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The Edge of Seventeen

There's a sad truth in today's state of cinema, besides the over rampant release of constant superhero films: high school flicks are becoming extinct. I remember thinking during the release of last year's The Duff how rare it was to even be seeing a movie set in high school nowadays, and even though that film was incredibly flawed and formulaic it felt refreshing anyway to see this genre film make a reappearance. So hearing about the existence of The Edge of Seventeen, another coming of age high school tale, was encouraging, even though I'm not the biggest fan of Hailee Steinfeld. The advertising brands it as an instant classic and draws comparisons to Clueless and Juno, but is it that good really or are people just desperate to like something from this genre? I definitely think absence has made the heart grow fonder for the genre, but Edge is a pretty solid entry in it...that is, if you had a lonely high school experience similar to main character Nadine.

The story of The Edge of Seventeen is pretty simple. Seventeen-year-old Nadine's life comes crashing down when her only friend in the world Krista starts dating Nadine's older brother with whom she shares an intense sibling rivalry (at least on her side anyway.) After she issues an ultimatum to her BFF she finds herself utterly alone in the depths of teenage sorrow. The one parent who did understand her was taken away prematurely, while the other (played earnestly by Keira Sedgwick) is too consumed with her own pain and drama to try to take on anyone else's' problems. This leaves Nadine with no one else to confide in besides her smart-alecky teacher (played to scene-stealing perfection by Woody Harrelson,) as well as an awkward fellow student who harbors a crush on her. The friendship with both of these males provide the majority of the film's laughs, but are far from the only reason to like The Edge of Seventeen (though the humor IS a certainly one of the film's biggest strengths.)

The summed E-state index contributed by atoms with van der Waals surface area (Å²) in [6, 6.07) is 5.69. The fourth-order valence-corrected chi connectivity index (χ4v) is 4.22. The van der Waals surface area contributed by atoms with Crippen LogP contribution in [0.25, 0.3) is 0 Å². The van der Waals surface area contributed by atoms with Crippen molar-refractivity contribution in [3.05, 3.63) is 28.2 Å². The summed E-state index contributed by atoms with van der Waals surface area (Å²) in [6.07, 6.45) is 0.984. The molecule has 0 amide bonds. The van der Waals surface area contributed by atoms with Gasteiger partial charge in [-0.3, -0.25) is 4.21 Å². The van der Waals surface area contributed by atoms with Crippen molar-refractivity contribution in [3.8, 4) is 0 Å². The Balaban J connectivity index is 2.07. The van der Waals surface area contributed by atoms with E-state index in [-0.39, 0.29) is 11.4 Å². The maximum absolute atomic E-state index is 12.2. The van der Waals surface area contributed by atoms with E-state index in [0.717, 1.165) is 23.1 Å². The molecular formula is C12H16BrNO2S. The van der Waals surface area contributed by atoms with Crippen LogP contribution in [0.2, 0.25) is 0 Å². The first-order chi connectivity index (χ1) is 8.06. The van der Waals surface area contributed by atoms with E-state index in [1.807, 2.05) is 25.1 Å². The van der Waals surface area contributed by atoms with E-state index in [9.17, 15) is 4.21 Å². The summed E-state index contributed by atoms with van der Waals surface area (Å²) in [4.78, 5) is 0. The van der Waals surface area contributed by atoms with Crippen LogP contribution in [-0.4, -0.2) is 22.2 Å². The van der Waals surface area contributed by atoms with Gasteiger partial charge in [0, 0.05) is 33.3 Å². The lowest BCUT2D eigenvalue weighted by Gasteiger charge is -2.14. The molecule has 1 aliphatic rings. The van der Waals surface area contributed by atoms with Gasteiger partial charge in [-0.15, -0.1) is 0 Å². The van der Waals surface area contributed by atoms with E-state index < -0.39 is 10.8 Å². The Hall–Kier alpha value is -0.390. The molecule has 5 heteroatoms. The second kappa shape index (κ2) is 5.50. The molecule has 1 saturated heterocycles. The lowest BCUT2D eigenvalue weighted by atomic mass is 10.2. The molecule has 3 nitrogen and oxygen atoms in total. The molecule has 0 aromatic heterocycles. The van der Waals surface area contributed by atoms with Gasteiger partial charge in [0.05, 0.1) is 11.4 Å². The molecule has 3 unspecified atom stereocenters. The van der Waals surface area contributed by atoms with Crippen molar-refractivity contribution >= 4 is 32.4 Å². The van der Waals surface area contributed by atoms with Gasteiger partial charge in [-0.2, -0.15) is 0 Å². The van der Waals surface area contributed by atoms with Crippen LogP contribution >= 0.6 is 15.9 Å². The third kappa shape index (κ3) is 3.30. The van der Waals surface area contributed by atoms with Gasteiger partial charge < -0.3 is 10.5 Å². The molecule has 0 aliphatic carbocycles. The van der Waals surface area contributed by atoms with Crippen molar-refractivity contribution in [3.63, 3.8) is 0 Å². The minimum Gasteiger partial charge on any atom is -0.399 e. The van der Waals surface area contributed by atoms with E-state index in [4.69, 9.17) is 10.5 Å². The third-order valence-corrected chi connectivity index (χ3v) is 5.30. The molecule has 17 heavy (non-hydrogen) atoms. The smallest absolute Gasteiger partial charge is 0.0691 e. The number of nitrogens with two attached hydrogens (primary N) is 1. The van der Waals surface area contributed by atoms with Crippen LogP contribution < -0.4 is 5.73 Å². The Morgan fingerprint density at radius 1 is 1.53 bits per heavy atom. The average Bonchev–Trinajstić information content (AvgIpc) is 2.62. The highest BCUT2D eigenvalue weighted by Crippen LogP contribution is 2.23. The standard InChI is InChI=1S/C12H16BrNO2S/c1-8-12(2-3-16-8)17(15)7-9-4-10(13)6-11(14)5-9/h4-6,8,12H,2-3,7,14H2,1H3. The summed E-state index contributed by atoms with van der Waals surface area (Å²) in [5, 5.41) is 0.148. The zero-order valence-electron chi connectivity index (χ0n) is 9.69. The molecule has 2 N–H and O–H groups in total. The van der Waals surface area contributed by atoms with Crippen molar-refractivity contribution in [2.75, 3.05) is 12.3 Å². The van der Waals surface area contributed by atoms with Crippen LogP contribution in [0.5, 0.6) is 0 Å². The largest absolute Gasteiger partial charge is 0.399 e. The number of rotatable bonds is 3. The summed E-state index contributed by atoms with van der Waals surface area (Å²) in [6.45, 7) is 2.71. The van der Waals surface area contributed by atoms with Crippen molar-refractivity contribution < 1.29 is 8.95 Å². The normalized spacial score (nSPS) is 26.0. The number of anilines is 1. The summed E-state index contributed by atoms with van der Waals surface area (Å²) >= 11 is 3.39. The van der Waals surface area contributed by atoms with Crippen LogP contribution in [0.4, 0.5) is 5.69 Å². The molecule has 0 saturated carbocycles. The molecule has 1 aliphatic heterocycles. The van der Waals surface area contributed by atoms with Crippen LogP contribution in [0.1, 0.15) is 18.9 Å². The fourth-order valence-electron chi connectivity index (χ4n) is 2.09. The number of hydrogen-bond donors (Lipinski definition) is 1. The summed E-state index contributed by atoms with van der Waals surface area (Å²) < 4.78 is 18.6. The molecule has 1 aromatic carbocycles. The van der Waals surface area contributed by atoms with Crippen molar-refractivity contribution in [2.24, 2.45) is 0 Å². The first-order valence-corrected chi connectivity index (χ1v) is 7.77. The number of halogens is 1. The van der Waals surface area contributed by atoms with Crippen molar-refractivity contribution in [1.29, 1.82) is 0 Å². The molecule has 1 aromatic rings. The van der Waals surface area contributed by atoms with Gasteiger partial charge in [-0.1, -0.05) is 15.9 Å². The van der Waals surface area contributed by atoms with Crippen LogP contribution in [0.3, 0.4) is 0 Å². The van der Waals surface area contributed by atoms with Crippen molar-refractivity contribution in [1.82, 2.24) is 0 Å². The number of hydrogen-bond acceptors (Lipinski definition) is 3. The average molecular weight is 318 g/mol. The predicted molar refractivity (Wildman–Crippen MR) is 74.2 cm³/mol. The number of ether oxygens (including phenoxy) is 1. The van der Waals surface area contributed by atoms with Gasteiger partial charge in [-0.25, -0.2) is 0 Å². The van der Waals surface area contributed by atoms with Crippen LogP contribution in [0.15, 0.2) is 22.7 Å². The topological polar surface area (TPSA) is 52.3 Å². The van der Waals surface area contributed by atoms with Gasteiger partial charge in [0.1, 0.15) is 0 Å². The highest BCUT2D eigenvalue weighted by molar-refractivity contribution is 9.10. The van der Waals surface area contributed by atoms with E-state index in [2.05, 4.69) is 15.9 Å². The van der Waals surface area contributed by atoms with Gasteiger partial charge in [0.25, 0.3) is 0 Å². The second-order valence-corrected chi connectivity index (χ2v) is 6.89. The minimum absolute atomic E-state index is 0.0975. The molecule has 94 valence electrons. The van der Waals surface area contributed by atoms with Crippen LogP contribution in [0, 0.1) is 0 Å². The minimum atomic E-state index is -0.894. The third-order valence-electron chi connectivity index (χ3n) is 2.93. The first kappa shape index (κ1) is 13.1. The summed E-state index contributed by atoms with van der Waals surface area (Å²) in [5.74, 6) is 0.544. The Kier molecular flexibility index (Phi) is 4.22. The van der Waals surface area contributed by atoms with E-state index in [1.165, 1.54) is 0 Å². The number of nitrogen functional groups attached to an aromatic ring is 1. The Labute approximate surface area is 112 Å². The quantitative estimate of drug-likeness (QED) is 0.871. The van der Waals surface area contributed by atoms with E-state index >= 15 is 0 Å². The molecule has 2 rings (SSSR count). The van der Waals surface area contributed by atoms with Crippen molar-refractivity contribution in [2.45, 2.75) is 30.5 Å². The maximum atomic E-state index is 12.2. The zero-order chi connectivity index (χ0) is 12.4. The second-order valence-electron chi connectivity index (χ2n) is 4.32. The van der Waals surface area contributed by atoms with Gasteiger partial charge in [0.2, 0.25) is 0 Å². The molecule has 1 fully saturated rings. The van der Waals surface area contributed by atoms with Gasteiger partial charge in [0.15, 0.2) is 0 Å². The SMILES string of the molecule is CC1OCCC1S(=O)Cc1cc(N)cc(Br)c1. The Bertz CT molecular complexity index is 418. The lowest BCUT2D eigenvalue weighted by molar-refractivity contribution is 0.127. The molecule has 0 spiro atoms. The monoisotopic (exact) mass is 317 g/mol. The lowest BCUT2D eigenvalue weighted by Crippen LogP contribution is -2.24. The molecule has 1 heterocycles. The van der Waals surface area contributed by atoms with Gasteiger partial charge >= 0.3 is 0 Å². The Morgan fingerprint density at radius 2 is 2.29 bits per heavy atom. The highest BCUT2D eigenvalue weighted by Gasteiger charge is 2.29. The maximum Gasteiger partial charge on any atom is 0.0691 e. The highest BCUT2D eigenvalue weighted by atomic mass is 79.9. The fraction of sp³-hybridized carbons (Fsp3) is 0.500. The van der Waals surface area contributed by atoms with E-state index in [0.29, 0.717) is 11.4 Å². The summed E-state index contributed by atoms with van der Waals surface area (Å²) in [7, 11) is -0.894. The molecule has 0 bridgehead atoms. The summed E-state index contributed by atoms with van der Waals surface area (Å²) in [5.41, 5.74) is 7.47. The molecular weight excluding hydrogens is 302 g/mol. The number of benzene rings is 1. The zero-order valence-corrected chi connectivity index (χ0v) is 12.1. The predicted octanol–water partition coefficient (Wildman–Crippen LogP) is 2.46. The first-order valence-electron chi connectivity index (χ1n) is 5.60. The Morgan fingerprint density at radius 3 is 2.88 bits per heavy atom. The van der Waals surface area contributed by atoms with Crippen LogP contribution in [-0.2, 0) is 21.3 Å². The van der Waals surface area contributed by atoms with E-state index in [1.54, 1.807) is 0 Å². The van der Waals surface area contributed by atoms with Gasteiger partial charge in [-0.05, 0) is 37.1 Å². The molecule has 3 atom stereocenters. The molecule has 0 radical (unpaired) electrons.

Before I list the charms of The Edge of Seventeen, let me discuss the flaws in it that might keep people from enjoying it. Similar to The Duff, it's easy to tell that the script is written by someone somewhat removed from the high school scene (though in this case, not nearly as far removed as the screenwriters of The Duff who threw in every social media they could think of possible to try to relate to their audience.) Also similar to the aforementioned Juno, the dialogue seems just a little too adult for a high schooler. The scene where she talks about being an old soul and judging her peers for tweeting about tacos just screams a screenwriter who might be thinking "kids these days!" The difference though between this and The Duff, is that the underlying emotions here come off as incredibly genuine and from a sincerely authentic place. Then there's our main character. Nadine isn't entirely likable, but the charm of her is that she'd be the first one to admit that. Her insecurities are relatable and make her seem like a character who is really made out of flesh and blood. She can most definitely be really annoying, but characters this lived in are incredibly refreshing. She wants to change, she wants to grow....she just doesn't know how. Not only is she real, but her experiences seem real. There isn't some gimmicky plot that helps her come of age, it's just life. As such, Edge of Seventeen is a very slice of life type film....and your patience for it might depend how much you enjoy that type of film.

The Edge of Seventeen is an enjoyable film that's made with a lot of care. It would be easy for most people to enjoy it on the most basic level and deceptively see it as simple. But for me, I really connected with this film on a very personal basis. The feelings portrayed in Seventeen are intense and real and took me back to my own sometimes incredibly lonely teenage experience. Though it has its calculated quirks, I just felt very much that this story came from a very real place....a place where I've been before. As a result, I can't help but kind of love this film. RATING: 8.5/10

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